Newts and European Salamanders: Salamandridae
Golden-striped Salamander (chioglossa Lusitanica): Species Accounts
Physical characteristics: Golden-striped salamanders reach a length of 6 inches (16 centimeters) from tip of snout to tip of tail. The body and tail are long and thin. The tail makes up about two-thirds of the total length of the animal. Golden-striped salamanders are dark brown and have two golden brown stripes on the back that join to form one stripe on the tail. On some salamanders, the stripes are broken into lines of spots. Golden-striped salamanders have a long, narrow head, large eyes, and a long, sticky tongue for catching prey.
Geographic range: Golden-striped salamanders live in Europe in northern Portugal and the northwestern part of Spain.
Habitat: Golden-striped salamanders live in wet, mountainous areas.
Diet: Golden-striped salamanders eat flies and other insects.
Behavior and reproduction: Golden-striped salamanders are active at night only when it is damp and thus only in areas where there is heavy rainfall. They are dormant underground or in caves during the winter and also are dormant during dry periods in the summer. If attacked, golden-striped salamanders can run quickly. If caught, they can break off their tails. The tail regrows but never reaches its original length. When they are attacked, golden-striped salamanders release a milky poison from their skin.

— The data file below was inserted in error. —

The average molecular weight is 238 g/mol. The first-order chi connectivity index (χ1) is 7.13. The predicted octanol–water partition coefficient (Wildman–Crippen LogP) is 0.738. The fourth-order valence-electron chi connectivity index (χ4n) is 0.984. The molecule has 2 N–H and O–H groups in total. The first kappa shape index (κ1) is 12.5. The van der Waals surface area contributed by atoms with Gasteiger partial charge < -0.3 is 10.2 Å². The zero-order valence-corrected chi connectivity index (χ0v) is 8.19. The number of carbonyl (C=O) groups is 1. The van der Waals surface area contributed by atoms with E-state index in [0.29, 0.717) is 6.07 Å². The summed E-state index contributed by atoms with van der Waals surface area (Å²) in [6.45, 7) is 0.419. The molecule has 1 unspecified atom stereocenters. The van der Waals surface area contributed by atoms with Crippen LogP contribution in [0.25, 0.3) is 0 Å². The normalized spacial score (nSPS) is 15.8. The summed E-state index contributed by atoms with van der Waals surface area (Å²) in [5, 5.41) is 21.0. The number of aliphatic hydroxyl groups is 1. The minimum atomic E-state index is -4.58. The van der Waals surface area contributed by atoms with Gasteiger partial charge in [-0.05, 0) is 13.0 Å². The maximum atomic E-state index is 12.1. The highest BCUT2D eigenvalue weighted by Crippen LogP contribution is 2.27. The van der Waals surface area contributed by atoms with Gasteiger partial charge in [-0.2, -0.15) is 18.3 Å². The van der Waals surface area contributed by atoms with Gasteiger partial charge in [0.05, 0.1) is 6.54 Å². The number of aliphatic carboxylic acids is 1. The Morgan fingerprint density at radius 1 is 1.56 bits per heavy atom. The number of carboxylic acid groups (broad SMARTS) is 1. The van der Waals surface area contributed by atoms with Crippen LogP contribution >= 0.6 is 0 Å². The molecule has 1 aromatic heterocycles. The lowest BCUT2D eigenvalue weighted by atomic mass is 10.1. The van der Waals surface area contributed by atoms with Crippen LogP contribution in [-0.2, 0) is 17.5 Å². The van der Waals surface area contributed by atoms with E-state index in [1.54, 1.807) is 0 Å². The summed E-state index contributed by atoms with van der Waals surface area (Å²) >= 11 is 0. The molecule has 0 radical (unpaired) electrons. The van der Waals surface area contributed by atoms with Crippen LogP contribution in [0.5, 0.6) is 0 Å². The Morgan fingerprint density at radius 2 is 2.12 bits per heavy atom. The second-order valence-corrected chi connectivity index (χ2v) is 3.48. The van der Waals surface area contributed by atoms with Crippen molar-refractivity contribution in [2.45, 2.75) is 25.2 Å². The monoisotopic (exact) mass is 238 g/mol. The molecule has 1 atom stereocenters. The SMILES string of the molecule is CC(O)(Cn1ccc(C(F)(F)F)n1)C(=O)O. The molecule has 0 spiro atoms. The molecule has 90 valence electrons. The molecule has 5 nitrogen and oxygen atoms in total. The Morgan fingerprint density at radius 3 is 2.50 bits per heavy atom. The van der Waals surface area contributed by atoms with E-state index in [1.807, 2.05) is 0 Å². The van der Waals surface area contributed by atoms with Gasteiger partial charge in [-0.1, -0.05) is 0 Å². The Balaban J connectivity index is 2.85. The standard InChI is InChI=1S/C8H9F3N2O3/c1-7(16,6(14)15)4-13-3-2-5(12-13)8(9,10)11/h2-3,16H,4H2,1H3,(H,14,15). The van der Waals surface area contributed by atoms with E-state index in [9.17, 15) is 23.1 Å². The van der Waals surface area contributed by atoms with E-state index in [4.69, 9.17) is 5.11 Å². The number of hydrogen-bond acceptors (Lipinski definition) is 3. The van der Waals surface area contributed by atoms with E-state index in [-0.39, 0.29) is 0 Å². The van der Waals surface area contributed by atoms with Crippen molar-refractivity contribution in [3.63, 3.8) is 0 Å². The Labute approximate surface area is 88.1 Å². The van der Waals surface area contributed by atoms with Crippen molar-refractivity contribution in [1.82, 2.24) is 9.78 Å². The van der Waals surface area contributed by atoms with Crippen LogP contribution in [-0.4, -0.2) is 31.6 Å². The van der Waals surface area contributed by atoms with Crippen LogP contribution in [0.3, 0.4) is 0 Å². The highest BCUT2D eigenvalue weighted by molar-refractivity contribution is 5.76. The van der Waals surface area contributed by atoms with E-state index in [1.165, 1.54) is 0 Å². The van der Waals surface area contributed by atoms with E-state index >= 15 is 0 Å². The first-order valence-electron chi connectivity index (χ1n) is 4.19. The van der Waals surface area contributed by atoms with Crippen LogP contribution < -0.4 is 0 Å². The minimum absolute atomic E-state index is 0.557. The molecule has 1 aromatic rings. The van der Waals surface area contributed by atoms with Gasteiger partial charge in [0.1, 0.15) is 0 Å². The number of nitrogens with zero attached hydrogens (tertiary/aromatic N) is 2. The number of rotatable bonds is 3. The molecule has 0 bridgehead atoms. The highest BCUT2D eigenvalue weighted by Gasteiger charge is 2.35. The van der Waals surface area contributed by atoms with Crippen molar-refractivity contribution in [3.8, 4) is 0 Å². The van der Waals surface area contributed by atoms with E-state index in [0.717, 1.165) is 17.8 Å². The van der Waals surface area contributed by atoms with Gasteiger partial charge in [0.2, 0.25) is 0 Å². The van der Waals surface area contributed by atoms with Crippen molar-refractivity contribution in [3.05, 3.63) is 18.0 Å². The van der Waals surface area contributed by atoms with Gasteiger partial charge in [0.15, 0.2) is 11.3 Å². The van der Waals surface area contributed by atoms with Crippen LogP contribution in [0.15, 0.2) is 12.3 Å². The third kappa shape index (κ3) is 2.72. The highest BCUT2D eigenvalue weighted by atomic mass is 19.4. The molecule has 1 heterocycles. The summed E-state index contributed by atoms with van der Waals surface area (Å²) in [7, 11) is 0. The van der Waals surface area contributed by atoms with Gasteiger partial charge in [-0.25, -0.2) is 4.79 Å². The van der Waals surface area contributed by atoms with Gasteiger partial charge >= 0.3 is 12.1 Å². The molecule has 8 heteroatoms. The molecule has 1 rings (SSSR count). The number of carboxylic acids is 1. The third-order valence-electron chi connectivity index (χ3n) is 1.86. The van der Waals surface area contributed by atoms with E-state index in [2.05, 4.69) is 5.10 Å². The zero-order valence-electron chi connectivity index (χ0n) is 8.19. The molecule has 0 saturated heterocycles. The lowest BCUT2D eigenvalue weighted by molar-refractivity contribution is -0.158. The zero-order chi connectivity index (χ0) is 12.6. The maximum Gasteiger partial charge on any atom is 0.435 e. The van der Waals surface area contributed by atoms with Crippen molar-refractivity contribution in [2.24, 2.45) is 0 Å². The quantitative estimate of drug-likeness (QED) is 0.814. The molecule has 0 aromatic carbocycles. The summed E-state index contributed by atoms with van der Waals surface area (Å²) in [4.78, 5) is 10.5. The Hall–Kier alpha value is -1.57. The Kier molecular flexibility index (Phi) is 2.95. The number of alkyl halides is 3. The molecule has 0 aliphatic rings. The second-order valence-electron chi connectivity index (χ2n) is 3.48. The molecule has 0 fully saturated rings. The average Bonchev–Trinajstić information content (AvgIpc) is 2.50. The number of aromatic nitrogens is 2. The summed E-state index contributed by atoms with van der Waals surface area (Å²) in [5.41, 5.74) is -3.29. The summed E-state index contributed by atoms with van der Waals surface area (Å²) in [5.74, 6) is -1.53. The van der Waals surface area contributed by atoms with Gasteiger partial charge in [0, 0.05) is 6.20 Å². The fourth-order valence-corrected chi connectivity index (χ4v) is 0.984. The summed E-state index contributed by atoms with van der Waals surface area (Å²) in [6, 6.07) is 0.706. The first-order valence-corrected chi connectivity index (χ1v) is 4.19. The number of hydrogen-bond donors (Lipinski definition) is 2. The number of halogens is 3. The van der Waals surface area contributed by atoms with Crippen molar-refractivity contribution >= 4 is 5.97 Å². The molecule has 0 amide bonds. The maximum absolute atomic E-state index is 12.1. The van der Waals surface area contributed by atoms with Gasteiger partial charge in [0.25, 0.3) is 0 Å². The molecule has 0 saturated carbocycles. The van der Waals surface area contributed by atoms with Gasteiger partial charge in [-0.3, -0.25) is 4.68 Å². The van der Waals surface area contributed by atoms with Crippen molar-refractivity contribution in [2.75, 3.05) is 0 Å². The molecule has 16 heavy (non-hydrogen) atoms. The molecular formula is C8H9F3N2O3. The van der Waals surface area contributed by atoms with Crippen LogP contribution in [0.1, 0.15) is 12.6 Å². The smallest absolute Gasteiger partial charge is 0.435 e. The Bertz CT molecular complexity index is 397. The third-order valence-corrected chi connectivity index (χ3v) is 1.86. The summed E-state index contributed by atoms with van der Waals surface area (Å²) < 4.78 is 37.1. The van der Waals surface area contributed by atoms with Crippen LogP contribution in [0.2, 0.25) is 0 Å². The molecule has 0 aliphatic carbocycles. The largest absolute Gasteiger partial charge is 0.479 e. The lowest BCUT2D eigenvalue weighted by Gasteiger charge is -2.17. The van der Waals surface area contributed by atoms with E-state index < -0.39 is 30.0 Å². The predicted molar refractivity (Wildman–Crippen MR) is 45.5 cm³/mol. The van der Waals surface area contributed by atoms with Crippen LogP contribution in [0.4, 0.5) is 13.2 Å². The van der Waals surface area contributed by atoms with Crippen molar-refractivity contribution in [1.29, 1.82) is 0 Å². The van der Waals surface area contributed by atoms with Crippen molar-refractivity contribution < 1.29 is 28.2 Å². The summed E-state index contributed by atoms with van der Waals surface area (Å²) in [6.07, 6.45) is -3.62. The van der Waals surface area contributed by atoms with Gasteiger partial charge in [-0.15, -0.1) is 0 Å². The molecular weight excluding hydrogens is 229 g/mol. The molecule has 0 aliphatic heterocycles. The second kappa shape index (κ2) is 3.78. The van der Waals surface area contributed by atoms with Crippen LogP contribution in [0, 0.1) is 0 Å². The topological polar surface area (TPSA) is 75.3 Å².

Golden-striped salamanders spend most of their lives on land but breed in water. Males develop swellings on the upper parts of their front legs during the breeding season. The females lay clumps of as many as twenty eggs in summer or autumn under rocks in springs and streams. The larvae spend the winter in the water.
Golden-striped salamanders and people: Golden-striped salamanders have no known importance to people.
Conservation status: The World Conservation Union (IUCN) lists golden-striped salamanders as Low Risk/Near Threatened because of habitat loss due to land drainage, replacement of natural forest by farms, and pollution from farming chemicals. This means they are at risk of becoming threatened with extinction in the future. ∎
FOR MORE INFORMATION
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